bell hooks once stated in Communion: Female Search for Love, “All girls continue to be taught when they are young, if not by their parents then by the culture around them, that they must earn the right to be loved — that “femaleness” is not good enough. This is a female’s first lesson in the school of patriarchal thinking and values. She must earn love. She is not entitled. She must be good enough to be loved. And good is always defined by someone else, someone on the outside”.
As a female in the United States, our patriarchal, white-male societal structure bombards us with images and messages that make us feel inadequate, and often times, try to make us feel guilty for occupying public space. Thinner and smaller females are easier to push aside and diminish until the importance of females becomes irrelevant. These standards are littered throughout the various forms of media ingested by females of all ages, which often leads to toxic behavior and patterns of thinking…but you already knew that.
In my personal experience growing up, I didn’t really begin to internalize ideas about the meaning of being female until sometime around the third grade. All of my friends began getting their periods and I was confused about all of my own changes. I remember the other girls talking about what was appealing to boys based on the magazines they stole from their older sisters and not completely understanding what they meant until I had my first crush in the sixth grade. The game had changed and I didn’t get the memo on what I was “supposed” to do. My parents worked a lot, therefore weren’t around much, and my mom’s idea of teaching me about how “it” works was to give me a book about it. The book had a lot of good information about sex and what was happening to me, but didn’t really explain the self-esteem issues I was about to endure, some of my own issues and some of the issues I learned at home.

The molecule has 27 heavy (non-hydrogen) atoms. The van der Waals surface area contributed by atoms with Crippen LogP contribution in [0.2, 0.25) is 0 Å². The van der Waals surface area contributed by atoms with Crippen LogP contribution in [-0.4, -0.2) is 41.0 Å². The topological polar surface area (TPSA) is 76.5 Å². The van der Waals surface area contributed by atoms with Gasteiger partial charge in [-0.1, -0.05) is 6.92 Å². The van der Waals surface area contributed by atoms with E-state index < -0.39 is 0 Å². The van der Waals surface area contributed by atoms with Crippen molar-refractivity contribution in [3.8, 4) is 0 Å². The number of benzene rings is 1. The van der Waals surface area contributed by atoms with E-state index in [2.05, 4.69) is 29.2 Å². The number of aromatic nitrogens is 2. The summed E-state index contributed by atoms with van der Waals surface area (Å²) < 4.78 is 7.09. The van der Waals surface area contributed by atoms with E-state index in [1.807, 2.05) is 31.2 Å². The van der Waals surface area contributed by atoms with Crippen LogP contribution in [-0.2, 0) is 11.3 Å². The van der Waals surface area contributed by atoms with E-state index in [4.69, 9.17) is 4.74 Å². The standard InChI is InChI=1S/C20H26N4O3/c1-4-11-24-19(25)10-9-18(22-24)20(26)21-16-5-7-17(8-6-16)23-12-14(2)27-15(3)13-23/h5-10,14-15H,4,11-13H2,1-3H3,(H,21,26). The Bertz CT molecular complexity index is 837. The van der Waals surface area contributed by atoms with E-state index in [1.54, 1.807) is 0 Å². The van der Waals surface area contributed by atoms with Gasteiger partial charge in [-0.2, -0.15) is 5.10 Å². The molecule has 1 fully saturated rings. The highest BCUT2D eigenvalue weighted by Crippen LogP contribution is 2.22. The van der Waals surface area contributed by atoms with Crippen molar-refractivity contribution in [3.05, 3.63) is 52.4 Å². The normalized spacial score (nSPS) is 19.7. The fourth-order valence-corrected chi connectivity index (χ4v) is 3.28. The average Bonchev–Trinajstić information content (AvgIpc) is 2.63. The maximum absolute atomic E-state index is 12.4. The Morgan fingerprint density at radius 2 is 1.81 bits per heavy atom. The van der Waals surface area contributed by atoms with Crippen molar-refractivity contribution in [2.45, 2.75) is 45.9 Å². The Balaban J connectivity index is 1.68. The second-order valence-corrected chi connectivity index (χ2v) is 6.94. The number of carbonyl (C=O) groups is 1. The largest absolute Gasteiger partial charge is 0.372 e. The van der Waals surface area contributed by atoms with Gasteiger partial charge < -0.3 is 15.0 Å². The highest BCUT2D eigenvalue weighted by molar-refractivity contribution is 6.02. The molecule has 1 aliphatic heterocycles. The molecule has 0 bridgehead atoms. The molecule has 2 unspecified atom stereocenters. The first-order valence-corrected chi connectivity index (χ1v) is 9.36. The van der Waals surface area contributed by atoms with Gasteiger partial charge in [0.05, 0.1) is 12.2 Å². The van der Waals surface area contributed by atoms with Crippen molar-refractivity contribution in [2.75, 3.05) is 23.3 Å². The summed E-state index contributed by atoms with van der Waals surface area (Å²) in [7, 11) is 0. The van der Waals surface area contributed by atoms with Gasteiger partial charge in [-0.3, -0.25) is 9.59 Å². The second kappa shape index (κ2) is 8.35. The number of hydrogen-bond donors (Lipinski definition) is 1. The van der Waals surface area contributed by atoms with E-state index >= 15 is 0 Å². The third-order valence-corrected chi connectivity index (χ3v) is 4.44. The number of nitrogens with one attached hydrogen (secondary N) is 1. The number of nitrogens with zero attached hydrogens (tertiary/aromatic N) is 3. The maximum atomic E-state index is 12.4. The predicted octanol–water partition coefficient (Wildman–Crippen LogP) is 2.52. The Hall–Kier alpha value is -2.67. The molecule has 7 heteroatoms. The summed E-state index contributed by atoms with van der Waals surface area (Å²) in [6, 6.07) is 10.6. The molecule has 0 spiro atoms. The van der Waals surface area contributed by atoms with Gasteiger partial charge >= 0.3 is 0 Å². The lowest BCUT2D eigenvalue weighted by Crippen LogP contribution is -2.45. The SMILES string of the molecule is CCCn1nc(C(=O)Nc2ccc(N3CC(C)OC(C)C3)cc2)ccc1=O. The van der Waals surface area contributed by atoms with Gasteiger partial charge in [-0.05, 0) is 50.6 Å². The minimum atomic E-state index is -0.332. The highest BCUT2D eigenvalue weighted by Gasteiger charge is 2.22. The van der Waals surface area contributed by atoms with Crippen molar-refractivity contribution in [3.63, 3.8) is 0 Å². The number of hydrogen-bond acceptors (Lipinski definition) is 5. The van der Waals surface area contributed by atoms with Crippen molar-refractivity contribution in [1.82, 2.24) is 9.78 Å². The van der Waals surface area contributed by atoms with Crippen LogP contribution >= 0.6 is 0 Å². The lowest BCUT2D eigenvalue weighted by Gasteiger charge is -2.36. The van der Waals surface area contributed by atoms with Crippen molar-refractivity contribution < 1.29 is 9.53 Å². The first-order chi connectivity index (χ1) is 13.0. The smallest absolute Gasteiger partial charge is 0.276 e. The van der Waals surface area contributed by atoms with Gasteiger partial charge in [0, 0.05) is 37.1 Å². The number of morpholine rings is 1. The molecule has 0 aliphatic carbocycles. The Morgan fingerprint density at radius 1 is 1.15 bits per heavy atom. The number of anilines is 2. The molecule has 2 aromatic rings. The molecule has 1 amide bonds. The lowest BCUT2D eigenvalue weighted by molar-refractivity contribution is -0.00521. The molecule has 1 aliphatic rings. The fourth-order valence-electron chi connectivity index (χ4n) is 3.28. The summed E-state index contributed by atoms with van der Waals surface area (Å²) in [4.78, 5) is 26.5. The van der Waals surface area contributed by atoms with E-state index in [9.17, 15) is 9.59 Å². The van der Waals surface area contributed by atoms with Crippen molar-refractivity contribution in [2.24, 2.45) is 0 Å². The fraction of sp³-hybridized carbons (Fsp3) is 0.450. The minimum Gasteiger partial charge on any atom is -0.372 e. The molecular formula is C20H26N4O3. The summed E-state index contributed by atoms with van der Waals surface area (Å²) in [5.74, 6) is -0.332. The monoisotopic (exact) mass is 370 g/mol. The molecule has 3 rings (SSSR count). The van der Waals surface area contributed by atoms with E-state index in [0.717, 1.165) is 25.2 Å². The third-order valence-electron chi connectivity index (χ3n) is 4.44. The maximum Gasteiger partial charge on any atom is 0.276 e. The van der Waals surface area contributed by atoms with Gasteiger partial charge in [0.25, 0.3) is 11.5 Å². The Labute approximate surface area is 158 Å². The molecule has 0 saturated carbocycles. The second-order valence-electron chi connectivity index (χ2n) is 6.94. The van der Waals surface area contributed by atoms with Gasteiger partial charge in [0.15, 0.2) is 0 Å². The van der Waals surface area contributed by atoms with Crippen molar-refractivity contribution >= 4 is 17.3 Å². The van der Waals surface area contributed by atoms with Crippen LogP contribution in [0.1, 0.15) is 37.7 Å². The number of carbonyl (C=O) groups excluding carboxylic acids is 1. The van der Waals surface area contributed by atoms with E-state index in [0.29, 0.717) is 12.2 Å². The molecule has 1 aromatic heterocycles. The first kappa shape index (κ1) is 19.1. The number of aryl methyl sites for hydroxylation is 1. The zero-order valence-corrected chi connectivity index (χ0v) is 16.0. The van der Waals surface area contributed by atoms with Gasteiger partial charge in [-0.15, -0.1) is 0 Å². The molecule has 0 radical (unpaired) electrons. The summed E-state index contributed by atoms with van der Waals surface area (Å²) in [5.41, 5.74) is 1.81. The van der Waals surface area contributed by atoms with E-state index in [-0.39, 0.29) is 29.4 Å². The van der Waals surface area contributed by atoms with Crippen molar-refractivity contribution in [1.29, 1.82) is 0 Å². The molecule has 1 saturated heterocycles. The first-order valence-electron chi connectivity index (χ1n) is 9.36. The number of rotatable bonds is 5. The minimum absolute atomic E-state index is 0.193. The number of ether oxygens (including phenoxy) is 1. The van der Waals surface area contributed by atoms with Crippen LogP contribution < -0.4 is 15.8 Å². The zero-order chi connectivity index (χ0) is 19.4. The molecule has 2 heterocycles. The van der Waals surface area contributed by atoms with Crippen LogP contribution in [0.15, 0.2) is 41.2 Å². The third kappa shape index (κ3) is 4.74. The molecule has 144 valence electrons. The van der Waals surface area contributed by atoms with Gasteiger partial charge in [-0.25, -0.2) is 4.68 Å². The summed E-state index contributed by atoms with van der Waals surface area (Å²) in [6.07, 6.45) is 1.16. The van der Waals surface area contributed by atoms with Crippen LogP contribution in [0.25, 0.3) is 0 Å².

A “gift” my mother gave me was her own insecurities about herself, which in hindsight, became visible in all of the relationships she had, including the one with my father and the others after my father. This translated pretty clearly into my own relationships later on and began to take on a striking likeness to the saying, “like mother, like daughter”. My mother instilled insecurity in me for fear of me developing insecurities like her own, much of which centered on weight and body image. In middle school, I started being bullied for my appearance and didn’t have the tools to defend myself since I had been taught to hate myself already. My body didn’t resemble those of the predominantly white bodies that surrounded my own body of color, and they made me feel guilty for it.
I became really good at beating myself up with the help of others. This sentiment carried into my first relationship. I was eighteen years old, he was two years older than me, and everything started out fairly innocent. I kept forcing an idealized version of a relationship on him, and he definitely started to take it out on me. The most vivid memory I have of this occurring was when we were fooling around and I was straddling him, he told me that I was too heavy for him and that he didn’t like it when I was on top. This would happen on multiple occasions where he’d say I was hurting his hips or tell me that I gained weight. I internalized this, already having stake in the idea that your weight determined your worth, taking it through to every attempt at getting any attention from the opposite sex, and into the second relationship I’ve ever had. After that second relationship ended, I’ve spent the last four and a half years trying to reconcile why it wasn’t working out with guys and what I was doing wrong with myself.
I decided the best way to go about learning to accept and love myself as I am was to physically distance myself from Albuquerque. In this past year, I spent a lot of time analyzing the basis of which insecurity of body image comes from, reading works from amazing authors like bell hooks and Audre Lorde, and listening to the females around me discuss their own plight. Through Tumblr, I was able to find like-minded females who had the same gripes and who spoke of body positivity and who spoke of “radical” self-love and it inspired me to start loving myself.
Back in Albuquerque, I am excited to start anew with a fresh new love for myself and a new love for the place that I call home. My love for myself will no longer be determined by an outside source, and I will no longer be told that I cannot love myself as I am, for I am good enough. We are all good enough.
Read more about Natasha here